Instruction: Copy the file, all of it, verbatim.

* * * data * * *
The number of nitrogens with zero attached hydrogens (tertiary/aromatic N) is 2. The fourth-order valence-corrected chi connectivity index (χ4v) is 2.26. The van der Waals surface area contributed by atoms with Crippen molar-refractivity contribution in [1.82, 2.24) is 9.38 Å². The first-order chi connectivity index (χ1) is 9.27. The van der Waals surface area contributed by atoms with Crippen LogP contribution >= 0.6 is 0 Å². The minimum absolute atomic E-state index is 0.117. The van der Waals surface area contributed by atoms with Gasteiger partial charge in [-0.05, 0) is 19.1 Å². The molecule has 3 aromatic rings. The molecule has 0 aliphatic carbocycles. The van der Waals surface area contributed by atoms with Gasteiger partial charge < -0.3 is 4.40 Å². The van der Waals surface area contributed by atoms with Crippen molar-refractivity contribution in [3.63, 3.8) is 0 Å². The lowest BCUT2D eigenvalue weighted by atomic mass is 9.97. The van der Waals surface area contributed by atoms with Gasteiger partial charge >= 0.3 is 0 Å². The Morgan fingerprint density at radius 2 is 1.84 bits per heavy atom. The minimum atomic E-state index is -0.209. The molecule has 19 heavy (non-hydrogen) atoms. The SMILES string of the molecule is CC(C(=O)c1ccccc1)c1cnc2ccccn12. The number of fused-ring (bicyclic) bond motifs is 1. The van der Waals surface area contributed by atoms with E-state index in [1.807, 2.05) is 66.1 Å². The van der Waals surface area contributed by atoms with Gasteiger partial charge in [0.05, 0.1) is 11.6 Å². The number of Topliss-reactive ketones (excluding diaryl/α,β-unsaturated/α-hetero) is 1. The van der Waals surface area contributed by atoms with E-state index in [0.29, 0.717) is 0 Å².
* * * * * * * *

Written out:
The number of nitrogens with zero attached hydrogens (tertiary/aromatic N) is 2. The fourth-order valence-corrected chi connectivity index (χ4v) is 2.26. The van der Waals surface area contributed by atoms with Crippen molar-refractivity contribution in [1.82, 2.24) is 9.38 Å². The first-order chi connectivity index (χ1) is 9.27. The van der Waals surface area contributed by atoms with Crippen LogP contribution >= 0.6 is 0 Å². The minimum absolute atomic E-state index is 0.117. The van der Waals surface area contributed by atoms with Gasteiger partial charge in [-0.05, 0) is 19.1 Å². The molecule has 3 aromatic rings. The molecule has 0 aliphatic carbocycles. The van der Waals surface area contributed by atoms with Gasteiger partial charge < -0.3 is 4.40 Å². The van der Waals surface area contributed by atoms with Crippen molar-refractivity contribution in [3.63, 3.8) is 0 Å². The lowest BCUT2D eigenvalue weighted by atomic mass is 9.97. The van der Waals surface area contributed by atoms with Gasteiger partial charge >= 0.3 is 0 Å². The Morgan fingerprint density at radius 2 is 1.84 bits per heavy atom. The minimum atomic E-state index is -0.209. The molecule has 19 heavy (non-hydrogen) atoms. The SMILES string of the molecule is CC(C(=O)c1ccccc1)c1cnc2ccccn12. The number of fused-ring (bicyclic) bond motifs is 1. The van der Waals surface area contributed by atoms with E-state index in [1.807, 2.05) is 66.1 Å². The van der Waals surface area contributed by atoms with Gasteiger partial charge in [0.05, 0.1) is 11.6 Å². The number of Topliss-reactive ketones (excluding diaryl/α,β-unsaturated/α-hetero) is 1. The van der Waals surface area contributed by atoms with E-state index in [0.29, 0.717) is 0 Å².